What are the tools every hands-on projecteer needs? To answer that question, we went right to DIYers themselves, specifically the exhibitors at last fall's World Maker Faire NY event.
One tool everyone agreed on is a Multimeter. It's surprising how much information you can glean from a simple resistance reading or by checking out the voltage drop across a series of LEDs. Basic analog meters start at around US $15, but consider getting one with a digital display and an audible continuity tester. When you're up to your arms inside a chassis probing a pair of contacts, you don't want to keep looking away just to see if you have continuity between two points. You'll also want a variety of ends for the probes, such as alligator clips and PC board lead hooks.
Next you'll want a Soldering Iron. Some of the Maker Faire geeks didn't look for much more than the simple ones that cost less than $10, but others wanted the flexibility that a digitally controlled soldering station brings ($80; more for a name brand such as Weller). With advanced projects, you may need to vary the iron temperature depending on your components.
Sometimes, though, you just need a lot of heat, especially when soldering a large component or a thick wire. A conventional iron can't heat a large mass of metal quickly enough. Casey Haskell of Sparkfun Electronics likes to have a propane-powered pen iron for its portability, while others prefer a high-watt soldering gun.
Some of the Makers have moved beyond "through-hole" PC boards and now like to work with surface-mount devices. The "right" way to reflow solder for SMDs is using a purpose-made oven, but many a brave adventurer has gotten by with a toaster oven and some TLC. You can also use a hot-air gun or a hot-air pencil, which lets you do SMD one component at a time. Justin Huynh, who hacks remote-controlled cars with Arduinos, the popular DIY microcontrollers, uses this technique as well as a variable-temperature Weller. "I've always used the Wellers," he says. "My friends who are engineers use them. They just work really well."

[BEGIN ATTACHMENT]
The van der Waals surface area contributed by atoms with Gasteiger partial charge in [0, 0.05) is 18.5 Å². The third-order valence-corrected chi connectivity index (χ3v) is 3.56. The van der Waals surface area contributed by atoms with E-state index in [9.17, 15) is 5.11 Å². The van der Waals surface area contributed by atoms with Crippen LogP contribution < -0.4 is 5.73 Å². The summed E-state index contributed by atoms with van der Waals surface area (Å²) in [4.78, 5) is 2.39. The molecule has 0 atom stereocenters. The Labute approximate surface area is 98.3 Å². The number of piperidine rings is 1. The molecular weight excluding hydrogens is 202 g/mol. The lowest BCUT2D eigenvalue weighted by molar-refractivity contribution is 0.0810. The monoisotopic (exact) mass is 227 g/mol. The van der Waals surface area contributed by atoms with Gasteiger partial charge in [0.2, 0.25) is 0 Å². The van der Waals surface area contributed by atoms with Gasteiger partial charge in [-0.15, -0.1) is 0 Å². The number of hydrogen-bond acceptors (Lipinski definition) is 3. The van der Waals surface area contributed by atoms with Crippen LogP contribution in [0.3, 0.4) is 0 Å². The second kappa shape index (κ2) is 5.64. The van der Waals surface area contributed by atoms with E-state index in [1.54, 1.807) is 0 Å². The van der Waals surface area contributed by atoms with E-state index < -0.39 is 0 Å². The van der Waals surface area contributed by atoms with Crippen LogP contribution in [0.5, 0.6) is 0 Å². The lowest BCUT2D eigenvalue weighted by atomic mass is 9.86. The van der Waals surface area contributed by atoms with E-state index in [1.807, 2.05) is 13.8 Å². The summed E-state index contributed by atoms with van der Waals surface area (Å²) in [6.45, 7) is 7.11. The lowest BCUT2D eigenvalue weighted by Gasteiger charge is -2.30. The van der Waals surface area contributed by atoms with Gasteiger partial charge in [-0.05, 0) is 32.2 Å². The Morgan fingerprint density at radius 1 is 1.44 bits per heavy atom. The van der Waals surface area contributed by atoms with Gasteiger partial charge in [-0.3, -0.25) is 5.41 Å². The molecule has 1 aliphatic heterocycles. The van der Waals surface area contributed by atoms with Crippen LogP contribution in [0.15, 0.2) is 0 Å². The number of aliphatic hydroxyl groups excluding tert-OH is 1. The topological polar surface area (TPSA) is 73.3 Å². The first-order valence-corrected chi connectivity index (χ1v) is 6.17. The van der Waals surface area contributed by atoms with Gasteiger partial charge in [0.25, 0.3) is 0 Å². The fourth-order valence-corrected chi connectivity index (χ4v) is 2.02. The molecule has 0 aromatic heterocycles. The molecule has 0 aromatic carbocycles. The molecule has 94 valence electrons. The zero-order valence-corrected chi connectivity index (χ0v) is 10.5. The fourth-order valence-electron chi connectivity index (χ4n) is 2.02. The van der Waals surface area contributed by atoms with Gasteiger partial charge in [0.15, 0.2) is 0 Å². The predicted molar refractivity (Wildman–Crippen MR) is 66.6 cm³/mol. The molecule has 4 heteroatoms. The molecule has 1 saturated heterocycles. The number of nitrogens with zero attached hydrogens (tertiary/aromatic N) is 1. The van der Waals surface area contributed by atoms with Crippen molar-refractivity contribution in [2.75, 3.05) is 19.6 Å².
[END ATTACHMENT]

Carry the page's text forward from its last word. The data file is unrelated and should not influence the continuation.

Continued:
Along with an iron, you'll want to have a way to desolder, for those inevitable missteps. Some people like to use desoldering braid; others like Desoldering Irons with suction bulbs. I've used both, and I find the irons do a better job with less heating of the components.
Most of us start out using batteries or cannibalizing power adapters, but a good bench Power Supply lets you control voltages precisely as well as measure and limit the amperage flowing through the circuit. You can get a reasonable single-voltage supply for $120 or so, such as the 18-volt, 3-ampere supply made by Extech Instruments. More advanced ones will offer multiple controllable voltages, useful when projects have more than one input voltage.
A bench supply goes well with a large Protoboard, one that supports multiple supply voltages and has lots of real estate to lay out chips. If you do a quick proof of concept on a protoboard first, you can save yourself a lot of grief when you try to set out a permanent version (or send it out to a printed-circuit-board fab).